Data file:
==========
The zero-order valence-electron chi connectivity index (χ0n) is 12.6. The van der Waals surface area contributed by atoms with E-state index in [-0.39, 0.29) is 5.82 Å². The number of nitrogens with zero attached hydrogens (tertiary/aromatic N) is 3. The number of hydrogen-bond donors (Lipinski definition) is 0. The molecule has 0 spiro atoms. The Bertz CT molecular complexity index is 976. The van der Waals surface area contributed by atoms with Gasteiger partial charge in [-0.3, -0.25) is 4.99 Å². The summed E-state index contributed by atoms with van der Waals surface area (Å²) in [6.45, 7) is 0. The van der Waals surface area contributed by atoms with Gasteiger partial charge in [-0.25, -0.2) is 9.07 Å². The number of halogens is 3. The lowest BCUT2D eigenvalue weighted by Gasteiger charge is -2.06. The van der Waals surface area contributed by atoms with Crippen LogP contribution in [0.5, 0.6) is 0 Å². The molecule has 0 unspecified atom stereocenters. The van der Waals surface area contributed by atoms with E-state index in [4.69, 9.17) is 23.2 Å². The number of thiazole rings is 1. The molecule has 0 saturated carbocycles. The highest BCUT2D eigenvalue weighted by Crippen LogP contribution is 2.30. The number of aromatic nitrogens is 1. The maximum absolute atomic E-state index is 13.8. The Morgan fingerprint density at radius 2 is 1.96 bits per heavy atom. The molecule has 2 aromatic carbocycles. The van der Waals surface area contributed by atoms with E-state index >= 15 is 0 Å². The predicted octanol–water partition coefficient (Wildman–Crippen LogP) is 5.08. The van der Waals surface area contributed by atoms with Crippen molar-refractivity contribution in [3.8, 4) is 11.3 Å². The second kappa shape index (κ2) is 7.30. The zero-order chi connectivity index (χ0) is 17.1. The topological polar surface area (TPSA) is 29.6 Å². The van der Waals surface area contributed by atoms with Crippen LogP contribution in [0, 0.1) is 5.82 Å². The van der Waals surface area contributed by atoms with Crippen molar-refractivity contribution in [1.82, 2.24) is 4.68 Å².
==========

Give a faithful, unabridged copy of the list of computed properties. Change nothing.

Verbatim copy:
The zero-order valence-electron chi connectivity index (χ0n) is 12.6. The van der Waals surface area contributed by atoms with E-state index in [-0.39, 0.29) is 5.82 Å². The number of nitrogens with zero attached hydrogens (tertiary/aromatic N) is 3. The number of hydrogen-bond donors (Lipinski definition) is 0. The molecule has 0 spiro atoms. The Bertz CT molecular complexity index is 976. The van der Waals surface area contributed by atoms with Gasteiger partial charge in [-0.3, -0.25) is 4.99 Å². The summed E-state index contributed by atoms with van der Waals surface area (Å²) in [6.45, 7) is 0. The van der Waals surface area contributed by atoms with Gasteiger partial charge in [-0.25, -0.2) is 9.07 Å². The number of halogens is 3. The lowest BCUT2D eigenvalue weighted by Gasteiger charge is -2.06. The van der Waals surface area contributed by atoms with Crippen LogP contribution in [0.5, 0.6) is 0 Å². The molecule has 0 unspecified atom stereocenters. The van der Waals surface area contributed by atoms with E-state index in [4.69, 9.17) is 23.2 Å². The number of thiazole rings is 1. The molecule has 0 saturated carbocycles. The highest BCUT2D eigenvalue weighted by Crippen LogP contribution is 2.30. The number of aromatic nitrogens is 1. The maximum absolute atomic E-state index is 13.8. The Morgan fingerprint density at radius 2 is 1.96 bits per heavy atom. The molecule has 2 aromatic carbocycles. The van der Waals surface area contributed by atoms with E-state index >= 15 is 0 Å². The predicted octanol–water partition coefficient (Wildman–Crippen LogP) is 5.08. The van der Waals surface area contributed by atoms with Crippen molar-refractivity contribution in [3.8, 4) is 11.3 Å². The second kappa shape index (κ2) is 7.30. The zero-order chi connectivity index (χ0) is 17.1. The topological polar surface area (TPSA) is 29.6 Å². The van der Waals surface area contributed by atoms with Crippen LogP contribution in [0, 0.1) is 5.82 Å². The van der Waals surface area contributed by atoms with Crippen molar-refractivity contribution in [1.82, 2.24) is 4.68 Å².